Everybody is losing. I-30 Speedway is losing, The ASCS is losing and the fans and competitors are losing. They are going to lose until something gets worked out. There is absolutely no doubt in my mind that both sides and keep doing what they’re doing and both will survive just fine, it’s just not what it could be.

One thing that needs to be understood is that I don’t think either I-30 Speedway or The ASCS are doing anything underhanded. I truly believe that the Clay family that owns I-30 Speedway is doing what they believe is in the best interest of The Short Track Nationals as a race. I truly believe that The ASCS feels as though they are protecting and taking care of their competitors and that they truly don’t need The Short Track Nationals on their schedule.

I think they’re both wrong.

Sam Hafertepe Jr. leads The ASCS National Tour in points and wins, he will be competing at Creek County
Sam Hafertepe Jr. leads The ASCS National Tour in points and wins, he will be competing at Creek County Jeffrey Turford

I don’t know what the rift between I-30 and The ASCS is and frankly I don’t care. I don’t care if it’s financial, I don’t care if it’s personality-based and I don’t care if it’s both those things and so much more. Sit down and figure it out. I don’t care if someone’s ego gets hurt, I don’t care if someone takes a smaller piece of the pie financially. Sprint car racing needs this race to be successful. If the people putting the show on have to deal with people they don’t want to deal with, I don’t care. The Short Track Nationals isn’t The Short Track Nationals without The ASCS.

This race is more important than what is ripping it apart. We live in a time when The Gold Cup no longer pays $50,000, The Brad Doty Classic no longer pays $20,000 to win and The Silver Cup has had its purse lowered and the race bastardized. Remember The Historical Big One or The Fram Dash? We are losing our major events and they are being downsized. This is one of the last crown jewel events in sprint car racing. It’s one of, if not, the last time competitors, fans, and teams see each other before what seems like the eternity of the offseason. It’s one of the only races where a weekly racer up can go up against some of our sports giants and feel like they have a fighting chance.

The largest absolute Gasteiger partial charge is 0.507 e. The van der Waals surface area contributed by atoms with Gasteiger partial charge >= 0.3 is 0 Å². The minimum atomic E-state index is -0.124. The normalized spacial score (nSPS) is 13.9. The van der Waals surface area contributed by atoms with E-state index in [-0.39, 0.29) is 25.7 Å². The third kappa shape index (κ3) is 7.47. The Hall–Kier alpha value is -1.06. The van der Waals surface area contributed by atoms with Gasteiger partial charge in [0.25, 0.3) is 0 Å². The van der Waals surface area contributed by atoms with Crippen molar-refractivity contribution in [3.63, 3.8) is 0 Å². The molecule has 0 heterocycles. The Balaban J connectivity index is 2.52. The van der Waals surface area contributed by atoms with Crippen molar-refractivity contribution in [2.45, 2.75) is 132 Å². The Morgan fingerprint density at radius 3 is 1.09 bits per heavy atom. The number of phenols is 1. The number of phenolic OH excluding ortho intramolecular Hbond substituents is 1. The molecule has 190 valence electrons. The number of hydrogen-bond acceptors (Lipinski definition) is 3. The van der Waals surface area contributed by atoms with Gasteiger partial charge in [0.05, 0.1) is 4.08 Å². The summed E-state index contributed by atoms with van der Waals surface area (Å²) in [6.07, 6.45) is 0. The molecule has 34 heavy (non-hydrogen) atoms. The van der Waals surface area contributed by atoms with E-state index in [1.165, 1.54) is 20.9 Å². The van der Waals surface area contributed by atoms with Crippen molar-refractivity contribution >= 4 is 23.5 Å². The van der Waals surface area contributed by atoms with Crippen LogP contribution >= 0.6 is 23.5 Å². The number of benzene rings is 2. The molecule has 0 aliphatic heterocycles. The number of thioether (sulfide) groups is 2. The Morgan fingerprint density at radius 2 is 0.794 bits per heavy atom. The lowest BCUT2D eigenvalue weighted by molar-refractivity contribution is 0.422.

I-30 Speedway and The ASCS need to take a long look in the mirror and stop thinking about why they can’t work together and start thinking about why they should. They need to remember what this race used to be and what it truly could be. Sam Hafertepe Jr., Johnny Hererra and Wayne Johnson should be at The Short Track Nationals. It doesn’t feel right that they won’t be. Sam has torched The ASCS tour this year, Hererra is arguably their best short track racer and Wayne, who is a former winner of the race is riding a wave of momentum right now. Make no mistake, one, two or all three of those drivers would be major players if they were at this race.

Johnny Hererra is arguably the best short track racer on The ASCS National Tour
Johnny Hererra is arguably the best short track racer on The ASCS National Tour Jeffrey Turford

The two groups just need to sit down and iron things out. Maybe The ASCS feels stiffed about apparently not getting tow money. Okay, schedule the Creek County race a week earlier. Let the racers decide if they want to run The Short Track Nationals and not get tow money. If they don’t want to then fine, no skin off anyone’s back. There are ways to work around this, there are ways to compromise. Figure it out!

Make no mistake, The Short Track Nationals and Creek County will both be great races and I highly recommend attending either event. It’s hard to beat sprint car racing on a bullring. At the end of the day though it’s the fans and sprint car racing that are losing and no matter what they believe, so are I-30 Speedway and The ASCS.

No matter what your political views are, I think we can all agree, we need to make The Short Track Nationals great again.